When we run the file using python, the variable __name__ is overridden to "main", which is leveraged in a common technique to gate code to only run when called as the entry point file. For example, if we have app.py:

The message will only be printed if we executed it as python app.py, but will not if it’s included as a module in some other file.

### Import Cache

A module is only imported once, which means that the file corresponding to that module is only executed one time. The modules are cached in the sys.modules variable.

This means it’s possible to hijack that variable to stub a module. Suppose in lib.py we have:

And that we have a custom math_mock.py module:

Then in main.py we can replace the 'math' module:

This can be used for example to mock an entire module during tests.

### ‘This’ Module

Combining the knowledge from the two previous sections, it’s possible to access the module object of the current file via [2]:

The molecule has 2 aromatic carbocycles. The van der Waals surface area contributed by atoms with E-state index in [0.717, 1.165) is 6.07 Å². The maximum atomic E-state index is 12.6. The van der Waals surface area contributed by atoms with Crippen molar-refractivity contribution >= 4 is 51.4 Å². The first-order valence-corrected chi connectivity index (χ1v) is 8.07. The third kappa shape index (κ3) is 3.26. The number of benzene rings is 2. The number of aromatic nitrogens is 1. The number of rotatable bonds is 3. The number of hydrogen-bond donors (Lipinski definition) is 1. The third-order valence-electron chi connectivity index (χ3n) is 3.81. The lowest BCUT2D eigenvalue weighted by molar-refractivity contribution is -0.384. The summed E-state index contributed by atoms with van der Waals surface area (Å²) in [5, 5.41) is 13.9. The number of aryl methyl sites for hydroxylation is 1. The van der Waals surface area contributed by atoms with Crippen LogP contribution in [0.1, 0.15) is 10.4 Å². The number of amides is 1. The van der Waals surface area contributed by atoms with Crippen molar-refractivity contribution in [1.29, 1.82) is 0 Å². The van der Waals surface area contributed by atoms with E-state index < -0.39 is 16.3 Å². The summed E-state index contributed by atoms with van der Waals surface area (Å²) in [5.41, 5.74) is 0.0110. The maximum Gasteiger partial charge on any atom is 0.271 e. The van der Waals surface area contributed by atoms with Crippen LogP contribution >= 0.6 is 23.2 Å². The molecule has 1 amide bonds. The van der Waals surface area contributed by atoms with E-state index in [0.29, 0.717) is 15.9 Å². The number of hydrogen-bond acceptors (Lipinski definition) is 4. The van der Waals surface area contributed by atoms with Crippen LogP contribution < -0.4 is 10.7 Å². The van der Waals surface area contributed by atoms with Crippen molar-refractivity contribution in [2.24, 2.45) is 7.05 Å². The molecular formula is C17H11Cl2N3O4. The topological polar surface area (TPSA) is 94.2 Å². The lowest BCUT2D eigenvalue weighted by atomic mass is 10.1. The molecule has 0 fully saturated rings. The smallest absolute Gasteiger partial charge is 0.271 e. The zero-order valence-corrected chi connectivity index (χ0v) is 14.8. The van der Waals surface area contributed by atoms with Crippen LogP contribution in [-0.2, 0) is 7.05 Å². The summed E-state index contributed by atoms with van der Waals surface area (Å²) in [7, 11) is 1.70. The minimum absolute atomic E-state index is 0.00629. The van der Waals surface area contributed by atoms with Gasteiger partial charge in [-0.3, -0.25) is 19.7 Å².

### Inspecting Modules

In [1] it states:

Each module has its own private symbol table, which is used as the global symbol table by all functions defined in the module

We can see the list of variables defined in a given module using the dir() function:

Note that this only returns the names. If we’re also interested in the instances corresponding to the names, we can use inspect.getmembers(), which returns a list of tuples (name, instance):

It’s worth noting that both dir() and inspect.getmembers() are APIs that work with any class instance, and are not specific to modules.

For completion, it’s worth noticing modules also have the __dict__ attribute, which contains a dictionary of name -> instance:

For modules x.__dict__ seems to be equivalent to inspect.getmembers(x) but in general this is not always true [3, 4].

## Flavors of Import

There are a few different ways of importing a module and they might have different semantics.

### Import Module Object